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Book Review: Infidel by Ayaan Hirsi Ali

Posted by jaystile on November 19, 2008

This is a book review of ‘Infidel by Ayaan Hirsi Ali’. Ayaan was born into the Islamic faith in Somalia. This is her story of growing up and rejecting the way of life in which she was raised. Her life is full of tragedy, adversity, and strife. This piece of non-fiction is wonderful to read and will effect you emotionally and intellectually. At times it is difficult to read because of the content, but it will leave you wanting to contribute to the betterment of mankind.

What did Ayaan want to accomplish in this book? Here is a quote:

The message of this book, if it must have a message, is that we in the West would be wrong to prolong the pain of that transition unnecessarily, by elevating cultures full of bigotry and hatred toward women to the stature of respectable alternative ways of life.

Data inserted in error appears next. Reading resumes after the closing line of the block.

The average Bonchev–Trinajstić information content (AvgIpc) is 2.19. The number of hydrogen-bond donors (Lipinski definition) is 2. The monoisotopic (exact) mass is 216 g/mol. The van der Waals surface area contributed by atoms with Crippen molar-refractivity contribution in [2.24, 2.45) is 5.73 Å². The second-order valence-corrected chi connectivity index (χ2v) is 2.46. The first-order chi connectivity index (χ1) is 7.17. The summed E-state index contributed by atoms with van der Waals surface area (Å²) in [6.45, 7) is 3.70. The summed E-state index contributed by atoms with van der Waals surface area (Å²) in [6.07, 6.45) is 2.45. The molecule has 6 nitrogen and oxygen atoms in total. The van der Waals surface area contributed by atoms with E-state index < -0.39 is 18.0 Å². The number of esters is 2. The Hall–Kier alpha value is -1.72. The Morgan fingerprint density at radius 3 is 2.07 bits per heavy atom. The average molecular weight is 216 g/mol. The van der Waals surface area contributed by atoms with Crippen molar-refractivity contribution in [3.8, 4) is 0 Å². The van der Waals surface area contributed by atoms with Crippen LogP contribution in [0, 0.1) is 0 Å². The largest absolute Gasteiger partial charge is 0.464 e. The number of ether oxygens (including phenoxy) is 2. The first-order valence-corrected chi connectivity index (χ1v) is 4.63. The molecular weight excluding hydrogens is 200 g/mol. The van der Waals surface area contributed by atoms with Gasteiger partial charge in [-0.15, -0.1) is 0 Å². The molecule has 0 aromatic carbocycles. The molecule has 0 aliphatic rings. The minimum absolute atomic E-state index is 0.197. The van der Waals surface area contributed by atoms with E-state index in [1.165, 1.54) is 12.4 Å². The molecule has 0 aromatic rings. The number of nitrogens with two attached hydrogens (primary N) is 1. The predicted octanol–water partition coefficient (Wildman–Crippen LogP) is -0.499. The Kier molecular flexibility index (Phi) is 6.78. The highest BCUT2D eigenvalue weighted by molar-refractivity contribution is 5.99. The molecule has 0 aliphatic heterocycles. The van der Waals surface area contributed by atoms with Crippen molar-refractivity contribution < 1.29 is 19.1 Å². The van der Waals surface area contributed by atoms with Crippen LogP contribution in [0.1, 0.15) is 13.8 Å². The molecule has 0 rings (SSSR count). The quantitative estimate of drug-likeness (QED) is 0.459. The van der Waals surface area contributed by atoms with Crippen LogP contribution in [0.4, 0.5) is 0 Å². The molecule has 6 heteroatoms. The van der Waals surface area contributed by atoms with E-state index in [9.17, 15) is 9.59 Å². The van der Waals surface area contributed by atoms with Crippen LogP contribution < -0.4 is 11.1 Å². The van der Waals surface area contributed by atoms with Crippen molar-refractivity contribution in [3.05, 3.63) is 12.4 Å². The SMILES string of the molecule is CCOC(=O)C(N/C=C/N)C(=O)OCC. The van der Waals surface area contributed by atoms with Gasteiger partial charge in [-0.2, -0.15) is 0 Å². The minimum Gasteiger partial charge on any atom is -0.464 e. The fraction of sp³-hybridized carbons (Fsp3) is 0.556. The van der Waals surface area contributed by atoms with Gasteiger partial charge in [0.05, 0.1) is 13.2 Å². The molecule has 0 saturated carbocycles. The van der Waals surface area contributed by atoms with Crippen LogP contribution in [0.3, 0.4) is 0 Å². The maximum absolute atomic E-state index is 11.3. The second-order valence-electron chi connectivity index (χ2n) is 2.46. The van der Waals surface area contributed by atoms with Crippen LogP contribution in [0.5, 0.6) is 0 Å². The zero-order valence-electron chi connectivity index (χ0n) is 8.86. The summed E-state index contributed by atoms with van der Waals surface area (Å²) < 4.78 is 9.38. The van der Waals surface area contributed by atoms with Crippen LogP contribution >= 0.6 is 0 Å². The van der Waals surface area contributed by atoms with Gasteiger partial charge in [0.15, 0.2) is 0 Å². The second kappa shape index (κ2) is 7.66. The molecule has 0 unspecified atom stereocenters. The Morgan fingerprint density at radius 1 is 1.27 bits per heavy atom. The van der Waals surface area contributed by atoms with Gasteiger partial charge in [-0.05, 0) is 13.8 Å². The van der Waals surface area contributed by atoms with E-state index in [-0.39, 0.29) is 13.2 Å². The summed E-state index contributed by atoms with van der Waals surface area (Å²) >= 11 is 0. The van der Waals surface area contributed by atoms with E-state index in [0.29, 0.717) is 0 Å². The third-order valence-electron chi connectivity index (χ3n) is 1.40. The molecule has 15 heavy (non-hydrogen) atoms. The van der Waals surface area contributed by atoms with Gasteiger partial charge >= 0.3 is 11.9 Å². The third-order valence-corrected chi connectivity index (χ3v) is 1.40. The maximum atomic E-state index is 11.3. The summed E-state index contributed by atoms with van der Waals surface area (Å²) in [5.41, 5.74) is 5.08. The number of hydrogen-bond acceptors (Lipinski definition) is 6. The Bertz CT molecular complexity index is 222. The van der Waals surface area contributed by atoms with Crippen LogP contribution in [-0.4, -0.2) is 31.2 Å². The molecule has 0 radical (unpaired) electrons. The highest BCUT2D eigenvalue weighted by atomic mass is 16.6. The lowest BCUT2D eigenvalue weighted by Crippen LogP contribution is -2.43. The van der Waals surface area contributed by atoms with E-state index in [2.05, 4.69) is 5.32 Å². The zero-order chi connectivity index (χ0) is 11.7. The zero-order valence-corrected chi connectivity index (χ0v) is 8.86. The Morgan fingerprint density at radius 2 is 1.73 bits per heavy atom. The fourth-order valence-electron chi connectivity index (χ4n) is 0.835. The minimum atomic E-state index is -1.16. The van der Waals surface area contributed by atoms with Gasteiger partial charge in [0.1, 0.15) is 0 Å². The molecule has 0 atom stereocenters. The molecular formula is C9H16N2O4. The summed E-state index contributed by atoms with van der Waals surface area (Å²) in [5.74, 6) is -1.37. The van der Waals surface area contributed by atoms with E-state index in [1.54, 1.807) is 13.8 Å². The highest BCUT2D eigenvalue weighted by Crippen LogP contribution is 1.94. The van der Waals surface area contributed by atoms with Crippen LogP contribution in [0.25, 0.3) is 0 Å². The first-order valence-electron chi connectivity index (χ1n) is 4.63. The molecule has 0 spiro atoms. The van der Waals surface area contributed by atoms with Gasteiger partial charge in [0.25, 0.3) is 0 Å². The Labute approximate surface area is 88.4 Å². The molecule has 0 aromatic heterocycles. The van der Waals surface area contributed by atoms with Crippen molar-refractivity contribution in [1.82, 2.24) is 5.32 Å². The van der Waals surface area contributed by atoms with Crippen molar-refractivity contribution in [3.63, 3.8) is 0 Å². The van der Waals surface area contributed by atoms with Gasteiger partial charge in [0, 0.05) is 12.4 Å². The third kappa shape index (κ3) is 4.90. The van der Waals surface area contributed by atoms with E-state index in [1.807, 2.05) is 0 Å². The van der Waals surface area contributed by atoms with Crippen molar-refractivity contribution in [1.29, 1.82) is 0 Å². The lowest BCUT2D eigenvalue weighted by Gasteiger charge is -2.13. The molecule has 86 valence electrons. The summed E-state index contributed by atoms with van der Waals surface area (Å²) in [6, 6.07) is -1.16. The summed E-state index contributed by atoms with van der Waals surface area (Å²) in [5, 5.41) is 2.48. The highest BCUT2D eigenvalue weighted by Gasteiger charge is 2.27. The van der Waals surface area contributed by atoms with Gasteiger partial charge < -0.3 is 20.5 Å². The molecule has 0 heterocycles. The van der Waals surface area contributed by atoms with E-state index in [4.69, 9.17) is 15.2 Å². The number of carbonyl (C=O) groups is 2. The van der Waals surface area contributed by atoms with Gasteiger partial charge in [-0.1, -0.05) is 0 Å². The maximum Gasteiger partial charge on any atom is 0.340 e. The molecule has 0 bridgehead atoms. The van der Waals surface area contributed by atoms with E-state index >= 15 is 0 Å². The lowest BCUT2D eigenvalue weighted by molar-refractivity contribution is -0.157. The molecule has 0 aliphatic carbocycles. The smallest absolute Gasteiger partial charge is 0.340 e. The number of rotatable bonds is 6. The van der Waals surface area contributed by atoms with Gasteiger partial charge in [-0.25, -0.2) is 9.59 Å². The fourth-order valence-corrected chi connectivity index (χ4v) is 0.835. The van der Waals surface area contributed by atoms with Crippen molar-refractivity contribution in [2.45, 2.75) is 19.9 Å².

Ayaan brings to this book a perspective that us in the West will never get. She lived many places growing up. First in Somalia with her mother, grandmother, brother, and sister. Her father was in put in prison when she was very young by Siad Barre because her father was an activist who wanted to install a democracy when Somalia was governed by a communist clan supported by the Soviet Union. Ayaan gives light to what it means to be a member of a clan. She could recite back many generations with other Somalis until they found a common ancestor and then they were like cousins and had to look out for one another. However, each clan is also stereotyped. Some are meant to rule, some are meant to be businessmen, some are meant to be holy, and some are the scum of the earth and should be spit upon. Each clan gives in to and supports their stereotypes. Ayaan and her family were supported by their clan through many hardships. She brings perspective from her experiences living in Somalia, Saudi Arabia, Ethiopia, Kenya, and Holland.